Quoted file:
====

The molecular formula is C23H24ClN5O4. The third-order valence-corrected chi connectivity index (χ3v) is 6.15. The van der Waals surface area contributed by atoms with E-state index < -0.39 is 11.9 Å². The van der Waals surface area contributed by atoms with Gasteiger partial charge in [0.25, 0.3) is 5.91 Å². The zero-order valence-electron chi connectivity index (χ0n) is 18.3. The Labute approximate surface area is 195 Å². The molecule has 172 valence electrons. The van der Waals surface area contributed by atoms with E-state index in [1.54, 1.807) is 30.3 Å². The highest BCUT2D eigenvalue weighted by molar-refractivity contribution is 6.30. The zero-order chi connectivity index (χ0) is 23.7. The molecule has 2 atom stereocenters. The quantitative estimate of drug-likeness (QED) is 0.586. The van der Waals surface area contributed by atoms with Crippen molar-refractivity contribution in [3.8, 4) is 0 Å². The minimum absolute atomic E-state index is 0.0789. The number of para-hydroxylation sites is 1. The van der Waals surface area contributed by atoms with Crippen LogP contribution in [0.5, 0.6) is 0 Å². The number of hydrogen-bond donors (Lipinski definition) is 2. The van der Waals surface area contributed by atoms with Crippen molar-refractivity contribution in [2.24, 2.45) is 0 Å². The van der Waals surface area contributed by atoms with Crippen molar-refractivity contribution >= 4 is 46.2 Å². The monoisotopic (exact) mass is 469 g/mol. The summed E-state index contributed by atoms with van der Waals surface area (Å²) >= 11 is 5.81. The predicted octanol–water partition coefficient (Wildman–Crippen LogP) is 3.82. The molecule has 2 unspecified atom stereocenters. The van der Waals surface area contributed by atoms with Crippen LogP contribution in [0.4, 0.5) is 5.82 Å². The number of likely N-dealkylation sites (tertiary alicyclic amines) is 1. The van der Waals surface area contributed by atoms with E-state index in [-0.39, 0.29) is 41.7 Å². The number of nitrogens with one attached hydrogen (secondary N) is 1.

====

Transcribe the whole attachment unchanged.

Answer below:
The molecular formula is C23H24ClN5O4. The third-order valence-corrected chi connectivity index (χ3v) is 6.15. The van der Waals surface area contributed by atoms with E-state index < -0.39 is 11.9 Å². The van der Waals surface area contributed by atoms with Gasteiger partial charge in [0.25, 0.3) is 5.91 Å². The zero-order valence-electron chi connectivity index (χ0n) is 18.3. The Labute approximate surface area is 195 Å². The molecule has 172 valence electrons. The van der Waals surface area contributed by atoms with E-state index in [1.54, 1.807) is 30.3 Å². The highest BCUT2D eigenvalue weighted by molar-refractivity contribution is 6.30. The zero-order chi connectivity index (χ0) is 23.7. The molecule has 2 atom stereocenters. The quantitative estimate of drug-likeness (QED) is 0.586. The van der Waals surface area contributed by atoms with Crippen molar-refractivity contribution in [3.8, 4) is 0 Å². The minimum absolute atomic E-state index is 0.0789. The number of para-hydroxylation sites is 1. The van der Waals surface area contributed by atoms with Crippen LogP contribution in [0.5, 0.6) is 0 Å². The number of hydrogen-bond donors (Lipinski definition) is 2. The van der Waals surface area contributed by atoms with Crippen molar-refractivity contribution in [2.24, 2.45) is 0 Å². The van der Waals surface area contributed by atoms with Crippen molar-refractivity contribution >= 4 is 46.2 Å². The monoisotopic (exact) mass is 469 g/mol. The summed E-state index contributed by atoms with van der Waals surface area (Å²) >= 11 is 5.81. The predicted octanol–water partition coefficient (Wildman–Crippen LogP) is 3.82. The molecule has 2 unspecified atom stereocenters. The van der Waals surface area contributed by atoms with Crippen LogP contribution in [0.4, 0.5) is 5.82 Å². The number of likely N-dealkylation sites (tertiary alicyclic amines) is 1. The van der Waals surface area contributed by atoms with E-state index in [-0.39, 0.29) is 41.7 Å². The number of nitrogens with one attached hydrogen (secondary N) is 1.